The great thing about creating zines is there are no rules and no bounds, artist Rachel Fenton says.
Since October 12, Fenton has been holding a series of workshops, guiding people through the process of making a zine.
“A lot of people won’t know what a zine is, and I think that’s a good thing,” she said.
“The problem of when you do know what something is you tend to do something in the box.”
Basing it off the traditional idea, a zine was a single piece of paper folded into a book and offered a way for people to self publish, Fenton said.
Fenton first started making zines when she entered and won an Auckland University technology graphic fiction prize, and entered the “zine scene”.
Now she had brought the scene to Oamaru.
Each school holidays, the Forrester Gallery held an activity that coincided with the Burns Memorial Exhibition – this year it was the zine workshops.
It was an opportunity for people to get together in the gallery to do something creative and share ideas.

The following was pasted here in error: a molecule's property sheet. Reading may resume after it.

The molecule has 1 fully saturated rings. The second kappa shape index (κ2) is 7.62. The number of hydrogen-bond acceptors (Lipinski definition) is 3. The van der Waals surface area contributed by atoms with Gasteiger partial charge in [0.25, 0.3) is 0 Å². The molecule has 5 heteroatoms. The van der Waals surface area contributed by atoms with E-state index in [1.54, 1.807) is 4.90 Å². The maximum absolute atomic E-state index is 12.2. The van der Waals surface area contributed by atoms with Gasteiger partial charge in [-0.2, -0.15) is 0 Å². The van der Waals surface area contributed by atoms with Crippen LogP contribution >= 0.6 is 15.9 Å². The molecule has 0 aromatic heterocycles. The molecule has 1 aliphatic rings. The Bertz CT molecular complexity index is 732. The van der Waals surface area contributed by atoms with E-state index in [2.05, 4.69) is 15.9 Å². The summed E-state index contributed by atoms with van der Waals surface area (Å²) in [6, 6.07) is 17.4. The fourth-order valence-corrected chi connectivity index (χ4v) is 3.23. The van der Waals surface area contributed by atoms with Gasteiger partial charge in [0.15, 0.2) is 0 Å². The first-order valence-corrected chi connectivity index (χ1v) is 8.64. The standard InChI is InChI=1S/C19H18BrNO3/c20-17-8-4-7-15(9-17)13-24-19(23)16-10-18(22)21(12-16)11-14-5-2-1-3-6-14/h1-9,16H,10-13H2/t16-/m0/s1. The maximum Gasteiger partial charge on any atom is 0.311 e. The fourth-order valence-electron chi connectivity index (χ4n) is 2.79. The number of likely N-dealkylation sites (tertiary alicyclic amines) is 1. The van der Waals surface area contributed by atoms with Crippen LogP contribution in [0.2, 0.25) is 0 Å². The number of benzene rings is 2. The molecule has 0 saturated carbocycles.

Though not necessarily true in New Zealand, galleries were often hallow places that did not encourage an active engagement with art, she said.
“I like anything that blurs the line between art and underground culture.”
From potato men to lockdown tips, adults and children had been jumping at the chance to express themselves with zines at the Forrester Gallery workshops.
“If you can hold a crayon, go for it. Who am I to say what is and isn’t a zine?” Fenton said.
She hoped to see a future for zines in Oamaru.
“It would be nice if people decided to keep making zines when they go home, and maybe there will be a zine festival here.”
The final workshop would be held today, from 10am to 12pm, at the Forrester Gallery.